In 2019, Canadian alternative music duo Tegan and Sara released their New York Times best-selling memoir titled “High School,” which detailed their experiences not in their musical success, but in growing up as queer teens in the ‘90s. Now, three years later, they have teamed up with long-time collaborator Clea DuVall to bring those stories to the screen with Amazon’s Freevee in their new series, High School.
During a press junket last month, Tegan and Sara, as well as their mini-me’s Railey and Seazynn Gilliland, sat down to discuss the making of High School, the legacy of the band, and creating a positive experience on such a queer set.
High School follows Tegan (Railey Gilliland) and Sara (Seazynn Gilliland) as they navigate sexuality, sisterhood, and music, all while trying to survive high school in the mid-1990s. Kicking off in the aftermath of a particularly transformative summer, High School finds Tegan and Sara at odds, growing apart as they face major life challenges alone. However, that all changes when they discover a guitar in their basement, jump starting a journey of musical development as they find their way back to each other. It’s an extremely intimate look at the two sisters, but still feels grounded and universal.
“I think our story is really unique, but there’s so many universals about it. Everyone’s an adolescent, everyone struggles [...] and I’m just glad we got to tell our story, and that people are relating,” Tegan said of adapting their story for TV. The universal aspect of the series even aided in the performances of High School’s stars, who are new to television, “I had a little bit of myself [in the role] and that made it easier [...] I related to Tegan,” said Railey. “It doesn’t feel as if it’s just Sara’s experiences, they could be anybody else’s,” added Seazynn, “It really just felt as if I was, for the most part, playing things that I had gone through.”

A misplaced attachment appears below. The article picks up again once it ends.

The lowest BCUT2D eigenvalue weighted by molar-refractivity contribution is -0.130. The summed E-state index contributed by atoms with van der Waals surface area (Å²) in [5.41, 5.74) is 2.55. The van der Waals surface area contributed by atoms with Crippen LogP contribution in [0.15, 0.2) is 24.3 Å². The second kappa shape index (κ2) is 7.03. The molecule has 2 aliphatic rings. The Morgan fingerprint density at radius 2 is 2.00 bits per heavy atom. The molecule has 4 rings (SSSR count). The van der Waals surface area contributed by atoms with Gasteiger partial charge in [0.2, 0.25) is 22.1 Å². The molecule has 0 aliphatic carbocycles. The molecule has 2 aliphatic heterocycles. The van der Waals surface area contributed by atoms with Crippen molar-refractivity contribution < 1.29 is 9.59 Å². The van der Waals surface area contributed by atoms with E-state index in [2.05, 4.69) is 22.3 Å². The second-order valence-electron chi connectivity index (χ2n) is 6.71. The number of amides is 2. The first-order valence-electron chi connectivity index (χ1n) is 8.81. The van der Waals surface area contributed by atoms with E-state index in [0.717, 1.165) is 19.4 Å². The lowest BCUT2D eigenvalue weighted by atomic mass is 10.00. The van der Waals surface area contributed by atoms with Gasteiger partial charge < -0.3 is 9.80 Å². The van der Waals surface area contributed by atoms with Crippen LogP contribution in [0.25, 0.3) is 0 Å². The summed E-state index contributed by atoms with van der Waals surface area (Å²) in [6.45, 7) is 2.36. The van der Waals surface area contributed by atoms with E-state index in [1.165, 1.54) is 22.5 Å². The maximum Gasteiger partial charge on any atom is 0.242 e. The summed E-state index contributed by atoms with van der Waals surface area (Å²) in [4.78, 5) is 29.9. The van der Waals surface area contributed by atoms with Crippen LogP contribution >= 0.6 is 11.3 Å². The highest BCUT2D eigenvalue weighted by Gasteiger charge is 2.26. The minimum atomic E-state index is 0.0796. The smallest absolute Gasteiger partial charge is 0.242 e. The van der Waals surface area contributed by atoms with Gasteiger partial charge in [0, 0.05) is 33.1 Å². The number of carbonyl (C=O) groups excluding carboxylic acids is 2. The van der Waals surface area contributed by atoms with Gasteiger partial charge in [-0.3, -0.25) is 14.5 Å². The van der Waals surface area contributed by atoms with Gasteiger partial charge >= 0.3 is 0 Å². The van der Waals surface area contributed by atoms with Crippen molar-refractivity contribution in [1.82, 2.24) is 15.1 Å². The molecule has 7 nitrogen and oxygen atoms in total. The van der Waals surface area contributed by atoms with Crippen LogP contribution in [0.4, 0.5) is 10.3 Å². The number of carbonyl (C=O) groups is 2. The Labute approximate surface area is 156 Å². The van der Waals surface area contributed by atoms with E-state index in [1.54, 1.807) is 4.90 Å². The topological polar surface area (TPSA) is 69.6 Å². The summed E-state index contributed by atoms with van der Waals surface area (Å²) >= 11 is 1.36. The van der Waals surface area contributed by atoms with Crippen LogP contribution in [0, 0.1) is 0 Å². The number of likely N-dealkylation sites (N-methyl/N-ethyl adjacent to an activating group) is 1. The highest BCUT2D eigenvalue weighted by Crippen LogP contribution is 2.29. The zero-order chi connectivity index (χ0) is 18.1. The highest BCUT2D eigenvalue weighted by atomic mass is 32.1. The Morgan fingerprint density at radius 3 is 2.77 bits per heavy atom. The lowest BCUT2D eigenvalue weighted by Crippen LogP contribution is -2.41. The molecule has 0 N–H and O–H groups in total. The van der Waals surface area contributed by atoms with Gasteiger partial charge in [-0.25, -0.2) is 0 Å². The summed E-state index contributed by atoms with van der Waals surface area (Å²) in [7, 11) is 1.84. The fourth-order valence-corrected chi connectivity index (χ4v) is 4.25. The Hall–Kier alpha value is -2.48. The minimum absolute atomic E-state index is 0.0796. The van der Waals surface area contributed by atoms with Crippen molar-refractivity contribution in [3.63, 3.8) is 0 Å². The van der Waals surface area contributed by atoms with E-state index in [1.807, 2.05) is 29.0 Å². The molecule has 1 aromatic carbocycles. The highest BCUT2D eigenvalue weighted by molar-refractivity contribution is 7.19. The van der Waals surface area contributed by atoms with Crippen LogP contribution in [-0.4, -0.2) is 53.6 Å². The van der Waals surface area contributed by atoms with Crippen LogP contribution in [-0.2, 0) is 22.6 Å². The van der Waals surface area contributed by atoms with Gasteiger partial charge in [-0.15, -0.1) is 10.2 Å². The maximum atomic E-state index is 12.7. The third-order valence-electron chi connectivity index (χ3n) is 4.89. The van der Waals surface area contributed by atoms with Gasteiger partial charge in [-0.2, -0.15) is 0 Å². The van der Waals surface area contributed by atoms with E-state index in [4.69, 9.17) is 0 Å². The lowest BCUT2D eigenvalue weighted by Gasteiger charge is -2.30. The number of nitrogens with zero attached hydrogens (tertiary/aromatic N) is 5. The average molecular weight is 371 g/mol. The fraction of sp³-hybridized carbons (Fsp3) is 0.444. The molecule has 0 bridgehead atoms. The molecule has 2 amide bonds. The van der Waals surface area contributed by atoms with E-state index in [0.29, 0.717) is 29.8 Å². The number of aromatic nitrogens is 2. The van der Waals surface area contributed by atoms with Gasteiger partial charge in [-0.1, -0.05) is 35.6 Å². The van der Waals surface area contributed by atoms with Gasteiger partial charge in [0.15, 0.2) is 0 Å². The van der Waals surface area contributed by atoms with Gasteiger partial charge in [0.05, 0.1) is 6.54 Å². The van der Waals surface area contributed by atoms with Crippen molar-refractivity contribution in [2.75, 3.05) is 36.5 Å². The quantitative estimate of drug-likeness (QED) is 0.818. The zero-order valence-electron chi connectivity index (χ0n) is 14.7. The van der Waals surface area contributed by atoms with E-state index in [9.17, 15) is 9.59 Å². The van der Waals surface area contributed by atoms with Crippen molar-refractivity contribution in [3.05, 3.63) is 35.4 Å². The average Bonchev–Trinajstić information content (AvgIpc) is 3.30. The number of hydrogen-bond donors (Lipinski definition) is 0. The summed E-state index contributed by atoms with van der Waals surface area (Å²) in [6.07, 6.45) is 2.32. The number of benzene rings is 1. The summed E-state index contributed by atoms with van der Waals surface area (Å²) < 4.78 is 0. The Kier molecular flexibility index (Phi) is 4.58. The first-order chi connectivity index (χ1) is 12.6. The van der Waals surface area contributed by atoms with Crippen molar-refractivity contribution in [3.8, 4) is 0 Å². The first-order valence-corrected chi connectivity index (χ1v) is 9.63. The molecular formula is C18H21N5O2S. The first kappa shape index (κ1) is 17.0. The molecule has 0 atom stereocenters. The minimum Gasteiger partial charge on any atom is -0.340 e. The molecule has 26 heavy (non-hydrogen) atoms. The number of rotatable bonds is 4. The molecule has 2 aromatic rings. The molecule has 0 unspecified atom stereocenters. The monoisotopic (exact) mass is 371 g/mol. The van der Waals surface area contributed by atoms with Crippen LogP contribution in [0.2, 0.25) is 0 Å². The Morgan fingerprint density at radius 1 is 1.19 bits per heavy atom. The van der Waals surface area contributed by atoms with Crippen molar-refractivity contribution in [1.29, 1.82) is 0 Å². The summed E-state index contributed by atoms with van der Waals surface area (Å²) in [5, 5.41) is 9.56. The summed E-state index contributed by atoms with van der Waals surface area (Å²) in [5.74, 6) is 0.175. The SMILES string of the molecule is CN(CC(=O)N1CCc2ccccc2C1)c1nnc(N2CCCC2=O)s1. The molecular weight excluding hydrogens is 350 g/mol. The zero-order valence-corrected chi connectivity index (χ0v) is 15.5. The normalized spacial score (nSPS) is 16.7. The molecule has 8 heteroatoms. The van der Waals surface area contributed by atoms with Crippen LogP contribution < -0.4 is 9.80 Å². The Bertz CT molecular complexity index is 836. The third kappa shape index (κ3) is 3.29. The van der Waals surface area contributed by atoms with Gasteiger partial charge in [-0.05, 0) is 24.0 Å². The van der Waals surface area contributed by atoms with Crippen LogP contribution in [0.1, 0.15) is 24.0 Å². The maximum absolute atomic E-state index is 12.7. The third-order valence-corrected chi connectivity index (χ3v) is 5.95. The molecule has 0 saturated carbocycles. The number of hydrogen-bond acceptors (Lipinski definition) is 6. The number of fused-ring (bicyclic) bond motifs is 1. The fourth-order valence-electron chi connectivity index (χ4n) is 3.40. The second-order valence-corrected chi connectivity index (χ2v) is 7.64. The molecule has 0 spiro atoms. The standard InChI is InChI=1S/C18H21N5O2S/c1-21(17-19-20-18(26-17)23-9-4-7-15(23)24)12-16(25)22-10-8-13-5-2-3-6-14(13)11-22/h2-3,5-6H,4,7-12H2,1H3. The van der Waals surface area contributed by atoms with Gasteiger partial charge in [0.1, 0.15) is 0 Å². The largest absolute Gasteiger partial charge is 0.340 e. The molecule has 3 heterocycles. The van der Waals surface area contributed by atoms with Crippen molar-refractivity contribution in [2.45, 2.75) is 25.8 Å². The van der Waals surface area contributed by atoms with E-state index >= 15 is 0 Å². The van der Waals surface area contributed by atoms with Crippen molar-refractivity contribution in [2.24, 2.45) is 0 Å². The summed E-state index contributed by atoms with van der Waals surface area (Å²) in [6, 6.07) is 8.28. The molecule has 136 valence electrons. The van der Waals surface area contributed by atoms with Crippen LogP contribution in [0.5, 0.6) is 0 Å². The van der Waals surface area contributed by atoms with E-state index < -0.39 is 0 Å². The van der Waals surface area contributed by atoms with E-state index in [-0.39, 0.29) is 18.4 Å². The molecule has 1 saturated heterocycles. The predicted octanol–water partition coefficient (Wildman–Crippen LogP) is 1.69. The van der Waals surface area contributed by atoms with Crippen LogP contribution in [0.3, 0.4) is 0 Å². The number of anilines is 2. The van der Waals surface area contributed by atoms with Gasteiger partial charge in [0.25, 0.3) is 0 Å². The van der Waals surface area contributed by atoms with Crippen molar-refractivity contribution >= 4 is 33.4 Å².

While most biopics favor the glamor of the most successful parts of a musician’s life, High School explores the humble origins of this band, spending numerous episodes on their lives before writing music is even a factor. “It’s like, ‘Why would we want to go back and look at how Tegan and Sara became Tegan and Sara? That’s boring, let’s talk about them when they became successful,’” Sara joked of the limited scope of the series, “Getting to work on this project has allowed us to go back and really honor the young versions of ourselves that were so confident and charismatic. I really learned to find young Tegan and Sara awesome.”
When DuVall came to the duo with the idea to adapt their memoir into a series, the answer was easy. “It was super important to Sara and I that it be a woman to develop the show with us, and the fact that it ended up being a friend, and someone who grew up in the ‘90s and was queer was like icing on the cake,” Tegan said of working with DuVall. “For me and Tegan, we really are surrendering a lot of control to Clea [...] there’s a lot of trust that’s required,” Sara said. “I can’t even imagine having worked on the show with anybody else.” DuVall acts as executive producer, co-showrunner, co-writer, and director of 6 of 8 episodes, and in wearing all those hats, Tegan remarked, “I’ve done a lot with her, but never like this [...] she’s been incredible, she’s a powerhouse, and I’m so proud of her.”